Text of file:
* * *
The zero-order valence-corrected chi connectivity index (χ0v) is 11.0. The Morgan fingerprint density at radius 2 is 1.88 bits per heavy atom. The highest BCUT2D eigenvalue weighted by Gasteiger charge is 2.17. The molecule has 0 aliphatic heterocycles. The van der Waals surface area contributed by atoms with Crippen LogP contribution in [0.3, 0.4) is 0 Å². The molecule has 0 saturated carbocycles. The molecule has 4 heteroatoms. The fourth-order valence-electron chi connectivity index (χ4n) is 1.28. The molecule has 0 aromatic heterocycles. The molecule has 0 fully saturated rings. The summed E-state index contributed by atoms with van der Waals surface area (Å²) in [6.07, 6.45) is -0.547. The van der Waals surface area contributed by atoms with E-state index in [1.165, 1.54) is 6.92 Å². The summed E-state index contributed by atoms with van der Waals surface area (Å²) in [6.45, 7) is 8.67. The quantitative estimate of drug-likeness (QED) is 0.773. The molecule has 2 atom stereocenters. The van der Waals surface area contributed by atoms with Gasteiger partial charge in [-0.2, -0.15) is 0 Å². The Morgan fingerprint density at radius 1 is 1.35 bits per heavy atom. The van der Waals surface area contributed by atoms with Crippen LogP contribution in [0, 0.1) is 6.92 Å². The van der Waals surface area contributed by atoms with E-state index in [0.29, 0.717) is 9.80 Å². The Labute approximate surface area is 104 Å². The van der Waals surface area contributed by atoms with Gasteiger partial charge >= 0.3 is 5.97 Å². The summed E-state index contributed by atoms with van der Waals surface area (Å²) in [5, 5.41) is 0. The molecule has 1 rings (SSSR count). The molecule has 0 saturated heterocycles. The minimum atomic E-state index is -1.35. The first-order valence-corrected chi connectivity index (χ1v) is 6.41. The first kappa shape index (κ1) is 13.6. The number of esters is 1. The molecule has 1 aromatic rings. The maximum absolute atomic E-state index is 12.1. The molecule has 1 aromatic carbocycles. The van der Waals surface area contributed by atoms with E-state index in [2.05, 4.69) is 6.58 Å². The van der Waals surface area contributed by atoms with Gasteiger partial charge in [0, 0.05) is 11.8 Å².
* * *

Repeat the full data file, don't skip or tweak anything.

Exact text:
The zero-order valence-corrected chi connectivity index (χ0v) is 11.0. The Morgan fingerprint density at radius 2 is 1.88 bits per heavy atom. The highest BCUT2D eigenvalue weighted by Gasteiger charge is 2.17. The molecule has 0 aliphatic heterocycles. The van der Waals surface area contributed by atoms with Crippen LogP contribution in [0.3, 0.4) is 0 Å². The molecule has 0 saturated carbocycles. The molecule has 4 heteroatoms. The fourth-order valence-electron chi connectivity index (χ4n) is 1.28. The molecule has 0 aromatic heterocycles. The molecule has 0 fully saturated rings. The summed E-state index contributed by atoms with van der Waals surface area (Å²) in [6.07, 6.45) is -0.547. The van der Waals surface area contributed by atoms with E-state index in [1.165, 1.54) is 6.92 Å². The summed E-state index contributed by atoms with van der Waals surface area (Å²) in [6.45, 7) is 8.67. The quantitative estimate of drug-likeness (QED) is 0.773. The molecule has 2 atom stereocenters. The van der Waals surface area contributed by atoms with Gasteiger partial charge in [-0.2, -0.15) is 0 Å². The Morgan fingerprint density at radius 1 is 1.35 bits per heavy atom. The van der Waals surface area contributed by atoms with Crippen LogP contribution in [0, 0.1) is 6.92 Å². The van der Waals surface area contributed by atoms with E-state index in [0.29, 0.717) is 9.80 Å². The Labute approximate surface area is 104 Å². The van der Waals surface area contributed by atoms with Gasteiger partial charge >= 0.3 is 5.97 Å². The summed E-state index contributed by atoms with van der Waals surface area (Å²) in [5, 5.41) is 0. The molecule has 1 rings (SSSR count). The molecule has 0 saturated heterocycles. The minimum atomic E-state index is -1.35. The first-order valence-corrected chi connectivity index (χ1v) is 6.41. The first kappa shape index (κ1) is 13.6. The number of esters is 1. The molecule has 1 aromatic rings. The maximum absolute atomic E-state index is 12.1. The molecule has 1 aromatic carbocycles. The van der Waals surface area contributed by atoms with E-state index in [2.05, 4.69) is 6.58 Å². The van der Waals surface area contributed by atoms with Gasteiger partial charge in [0, 0.05) is 11.8 Å².